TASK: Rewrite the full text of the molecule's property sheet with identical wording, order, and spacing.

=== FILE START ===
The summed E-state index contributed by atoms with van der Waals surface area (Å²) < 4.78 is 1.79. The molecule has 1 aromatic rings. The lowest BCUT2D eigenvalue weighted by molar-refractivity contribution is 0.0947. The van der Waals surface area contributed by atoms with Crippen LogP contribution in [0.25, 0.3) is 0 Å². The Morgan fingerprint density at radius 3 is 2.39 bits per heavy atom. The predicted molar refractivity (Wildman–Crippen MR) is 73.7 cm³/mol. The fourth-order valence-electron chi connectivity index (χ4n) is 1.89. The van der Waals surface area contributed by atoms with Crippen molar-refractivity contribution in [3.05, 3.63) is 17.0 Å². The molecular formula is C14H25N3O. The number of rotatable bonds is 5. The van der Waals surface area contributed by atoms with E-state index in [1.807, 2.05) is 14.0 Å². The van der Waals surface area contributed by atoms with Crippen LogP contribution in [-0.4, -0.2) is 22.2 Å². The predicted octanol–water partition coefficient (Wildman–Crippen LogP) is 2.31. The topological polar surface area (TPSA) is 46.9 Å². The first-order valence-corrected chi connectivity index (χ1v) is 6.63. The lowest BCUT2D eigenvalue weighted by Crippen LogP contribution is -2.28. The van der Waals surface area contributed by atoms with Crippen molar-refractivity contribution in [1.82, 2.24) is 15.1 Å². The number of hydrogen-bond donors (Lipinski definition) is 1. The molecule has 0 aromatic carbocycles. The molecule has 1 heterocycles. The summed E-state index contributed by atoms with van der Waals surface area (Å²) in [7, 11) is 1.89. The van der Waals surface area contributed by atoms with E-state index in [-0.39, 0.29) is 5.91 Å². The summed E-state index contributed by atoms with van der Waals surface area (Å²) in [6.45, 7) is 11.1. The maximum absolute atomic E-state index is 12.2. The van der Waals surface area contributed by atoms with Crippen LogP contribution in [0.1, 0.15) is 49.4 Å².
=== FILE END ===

The summed E-state index contributed by atoms with van der Waals surface area (Å²) < 4.78 is 1.79. The molecule has 1 aromatic rings. The lowest BCUT2D eigenvalue weighted by molar-refractivity contribution is 0.0947. The van der Waals surface area contributed by atoms with Crippen LogP contribution in [0.25, 0.3) is 0 Å². The Morgan fingerprint density at radius 3 is 2.39 bits per heavy atom. The predicted molar refractivity (Wildman–Crippen MR) is 73.7 cm³/mol. The fourth-order valence-electron chi connectivity index (χ4n) is 1.89. The van der Waals surface area contributed by atoms with Crippen molar-refractivity contribution in [3.05, 3.63) is 17.0 Å². The molecular formula is C14H25N3O. The number of rotatable bonds is 5. The van der Waals surface area contributed by atoms with E-state index in [1.807, 2.05) is 14.0 Å². The van der Waals surface area contributed by atoms with Crippen LogP contribution in [-0.4, -0.2) is 22.2 Å². The predicted octanol–water partition coefficient (Wildman–Crippen LogP) is 2.31. The topological polar surface area (TPSA) is 46.9 Å². The first-order valence-corrected chi connectivity index (χ1v) is 6.63. The lowest BCUT2D eigenvalue weighted by Crippen LogP contribution is -2.28. The van der Waals surface area contributed by atoms with Crippen molar-refractivity contribution in [1.82, 2.24) is 15.1 Å². The number of hydrogen-bond donors (Lipinski definition) is 1. The molecule has 0 aromatic carbocycles. The molecule has 1 heterocycles. The summed E-state index contributed by atoms with van der Waals surface area (Å²) in [7, 11) is 1.89. The van der Waals surface area contributed by atoms with E-state index in [-0.39, 0.29) is 5.91 Å². The summed E-state index contributed by atoms with van der Waals surface area (Å²) in [6.45, 7) is 11.1. The maximum absolute atomic E-state index is 12.2. The van der Waals surface area contributed by atoms with Crippen LogP contribution in [0.1, 0.15) is 49.4 Å².